Muhamed Baljevic, MD, discusses the current limitations of CAR T-cell therapy in multiple myeloma.
Muhamed Baljevic, MD, assistant professor, Department of Internal Medicine, Division of Oncology and Hematology, College of Medicine, University of Nebraska Medical Center, discusses the current limitations of CAR T-cell therapy in multiple myeloma.
In the clinical trials evaluating CAR T-cell therapy in multiple myeloma, some patients who underwent apheresis and CAR T-cell collection were unable to receive the treatment because their disease was too aggressive and dynamic, Baljevic says. Even with bridging therapy, these patients were unable to wait the 4 to 5 weeks required to generate the CAR T-cell therapy.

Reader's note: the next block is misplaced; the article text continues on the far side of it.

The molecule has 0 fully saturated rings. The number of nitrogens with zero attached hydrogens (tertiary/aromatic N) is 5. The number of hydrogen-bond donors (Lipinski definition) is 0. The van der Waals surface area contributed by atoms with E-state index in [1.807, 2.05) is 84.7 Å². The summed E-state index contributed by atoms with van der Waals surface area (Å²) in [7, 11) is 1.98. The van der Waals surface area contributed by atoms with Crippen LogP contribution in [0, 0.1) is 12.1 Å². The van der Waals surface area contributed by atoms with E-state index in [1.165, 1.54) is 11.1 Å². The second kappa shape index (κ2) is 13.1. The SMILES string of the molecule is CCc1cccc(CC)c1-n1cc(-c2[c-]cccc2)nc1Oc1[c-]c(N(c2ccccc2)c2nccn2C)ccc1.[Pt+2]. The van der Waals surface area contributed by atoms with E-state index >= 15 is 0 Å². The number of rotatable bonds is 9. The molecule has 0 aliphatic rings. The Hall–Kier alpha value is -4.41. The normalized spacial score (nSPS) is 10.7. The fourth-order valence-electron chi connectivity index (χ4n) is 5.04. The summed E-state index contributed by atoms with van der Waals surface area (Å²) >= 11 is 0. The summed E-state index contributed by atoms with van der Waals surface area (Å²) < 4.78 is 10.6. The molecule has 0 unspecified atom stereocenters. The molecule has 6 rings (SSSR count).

Additionally, a significantly number of patients were not referred for CAR T-cell therapy because they lived too far away from an academic center that offers the treatment, Baljevic explains. These patients, as well as older patients and those with poor performance statuses, represent a population with unmet need for CAR T-cell therapy in multiple myeloma.
However, emerging constructs that have been optimized to be potentially safer and more effective could have clinical utility in these patient populations, Baljevic concludes.